Burton served in the Army in the early 1980s at Ft. Lewis in Washington state. When he arrived at the Joseph House two decades later, he remained sober for two years, then relapsed. He returned to this refuge two years later in 2004. Relapsed again. “I just wasn’t serious about wanting to quit using drugs,” Burton recalled. “I ate out of trash cans. I begged for money. I was a bum, a derelict.”

But he returned, yet again, in 2008. And relapsed again. Then last June, he was on his way with another addict to get more drugs when he decided to again try the other path.

“I turned right when he turned left near Washington Park,” said Burton. “I had lost my pride, my dignity, my self-respect. I lost all my friends. My faith in God was lost. I tried to pray – let me get sober one more time before I died.”

Now he follows the same routine as other residents. Some of the routine is personalized. Burton awakes and prays, goes to breakfast. Morning meetings follow, then therapy, classes, more meetings and activities. Once a month, some residents do volunteer work at Our Daily Bread soup kitchen in Over-the-Rhine. There are chores to do around the properties.

“I’m trying to take care of the wreckage of the past,” Burton sighs.

Robert is 51 years old. He asks his last name not be used. He, too, sat in the courtyard with empty coffee cans serving as ashtrays sitting on the picnic tables. He has graying hair slicked back, tattoos adorning his arms. He wears a sleeveless T-shirt.  He’d been shooting heroin since he was 12. He’d lived on the streets in Chicago since he was 9. He has spent 24 years of his adult life prison. He had left a Florida prison just 15 months earlier. He had lived in foster homes. He spent three years in the Navy, was honorably discharged, although he says he thinks they were “glad to get rid of me.” He finally found himself in Cincinnati, homeless, and first came to Joseph house in August 2009, learning about it from others who lived on the streets.

“The word on the streets is that if you’re a veteran and homeless, and if you want to change your life, come to the Joseph House,” he says.

Robert stayed at Joseph House for just four months, leaving in December 2009, thinking “I’ve never asked for nothing – I want to do it my way.” His way finally meant “back to the streets and using heroin.” Then he sought help from the VA; he was assigned to a methadone program. He thought to himself: “I don’t want to die.”

A friend at the Joseph House talked to him about coming back. “He told me, ‘The war’s over, come back,’” said Robert. “I was sick of my life. There’s got to be a better life.  I just want peace inside.”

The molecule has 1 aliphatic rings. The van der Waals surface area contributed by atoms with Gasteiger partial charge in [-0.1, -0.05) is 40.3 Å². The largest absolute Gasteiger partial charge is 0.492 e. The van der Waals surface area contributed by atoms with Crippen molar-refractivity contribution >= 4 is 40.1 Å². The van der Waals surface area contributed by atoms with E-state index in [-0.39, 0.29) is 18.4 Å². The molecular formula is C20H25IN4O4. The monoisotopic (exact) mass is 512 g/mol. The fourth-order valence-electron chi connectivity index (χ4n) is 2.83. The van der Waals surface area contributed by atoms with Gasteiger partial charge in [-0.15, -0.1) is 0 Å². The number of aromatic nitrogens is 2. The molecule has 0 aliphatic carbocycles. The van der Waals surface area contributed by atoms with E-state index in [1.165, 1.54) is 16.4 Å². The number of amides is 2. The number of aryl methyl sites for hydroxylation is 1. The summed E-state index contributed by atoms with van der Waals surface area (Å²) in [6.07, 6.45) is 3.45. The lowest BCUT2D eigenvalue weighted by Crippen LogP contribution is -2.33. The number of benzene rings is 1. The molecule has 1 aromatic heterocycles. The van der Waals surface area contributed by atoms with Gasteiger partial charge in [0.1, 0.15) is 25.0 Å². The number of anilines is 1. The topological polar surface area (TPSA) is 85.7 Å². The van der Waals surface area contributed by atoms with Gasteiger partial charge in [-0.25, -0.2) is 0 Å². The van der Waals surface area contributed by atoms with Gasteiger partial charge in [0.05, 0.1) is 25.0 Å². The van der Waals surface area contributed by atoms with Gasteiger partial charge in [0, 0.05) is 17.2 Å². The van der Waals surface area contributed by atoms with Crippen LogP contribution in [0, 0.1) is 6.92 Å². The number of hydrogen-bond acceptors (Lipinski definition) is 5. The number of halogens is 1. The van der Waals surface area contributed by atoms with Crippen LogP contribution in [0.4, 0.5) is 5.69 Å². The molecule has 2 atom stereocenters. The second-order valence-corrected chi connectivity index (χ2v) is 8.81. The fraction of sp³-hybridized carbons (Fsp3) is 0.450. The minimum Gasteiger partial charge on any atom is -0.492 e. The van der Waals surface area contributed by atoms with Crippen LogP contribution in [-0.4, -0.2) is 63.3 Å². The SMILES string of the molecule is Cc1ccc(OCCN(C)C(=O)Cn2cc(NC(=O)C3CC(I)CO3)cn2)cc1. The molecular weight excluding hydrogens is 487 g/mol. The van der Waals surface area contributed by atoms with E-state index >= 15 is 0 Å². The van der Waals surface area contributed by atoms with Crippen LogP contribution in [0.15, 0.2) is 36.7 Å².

It was Aug. 7, 2010 when Robert recalled those days.

“I’ve been here four days,” he says that Aug. 7 morning. “I will never go back – to heroin or the streets.”

A tall wooden privacy fence encloses the south side of the courtyard. It has a gate. Rex, a Joseph House resident, calls it “Recovery Wall.” Just behind it is a thin alley that leads out to Vine Street, and beyond that the pale orange brick of St. Francis Seraph Church, with its twin steeple and clock tower, rises above the surrounding buildings. Homeless people will sleep in this alley, in the weedy lots of nearby abandoned buildings.

“This wooden fence is between that and your sanity,” says Rex. He points across Vine to a man, dressed in raggedy clothes, sitting on a set of steps.

“That could be me,” he says. “God gave me another chance. I’m not a handout anymore. They gave me another chance.”


Just a handful of female military veterans have gone through the Joseph House. About a half-dozen. And while the few that came through did well in recovery, says William T. Malone, there are separate Veterans Affairs programs for them. “There’s a feeling in the substance abuse recovery community that males and females can’t be mixed in a (common) recovery environment,” says Malone.

A military veteran doesn’t have to be homeless to seek help from the Joseph House. And a homeless veteran doesn’t have to be a substance abuser to seek help from them, either, although, as William Malone points out, probably more than 90 percent are. And it also doesn’t matter what kind of military discharge they have, explains Calvin Wooten.

“We’re not a jail, you’ve got to want to get help,” adds Malone.

Joseph House, of course, has rules for its residents. They need to stay sober. Avoid fights. Attend to chores and meetings. Pull their own weight. But if they fail, if they relapse, there is still a second chance. The staff believes that makes Joseph House different, unique in the Tristate. John Burton relapsed three times and was welcome back.

“It’s not unusual to have someone come back through,” says Wooten. “Addiction is so vicious, cunning and so deadly that it just takes time to get a handle. It’s not unusual to have someone relapse. It happens. That’s one of the things we’re founded on – we don’t leave our wounded behind. We are a forgiving agency.”

Almost as significant is that they don’t put a time limit on getting sober.

“We don’t put a clock on anything,” says Malone. “We don’t have a time frame. Just like when you get diagnosed with diabetes, the doctor doesn’t tell you you’ve got 90 days to solve this problem. Alcoholism is a disease, a lifelong battle. So we don’t expect a guy to get necessarily cured in 21 days. A guy can stay here as long as he needs, as long as he complies with the rules and makes progress. You need time.”

And that treatment philosophy gains even more traction in light of a study released recently by the U.S. Department of Housing and Urban Development. On Feb. 10, HUD reported in its supplemental report to Congress, called Veteran Homelessness, that more than 75,000 veterans were homeless on a single night in January 2009, that 57 percent of them were staying in a shelter or transitional housing program, and that an incredible (this reporter’s words) 43 percent were living on the street, or in places (the report’s words) “not meant for human habitation.”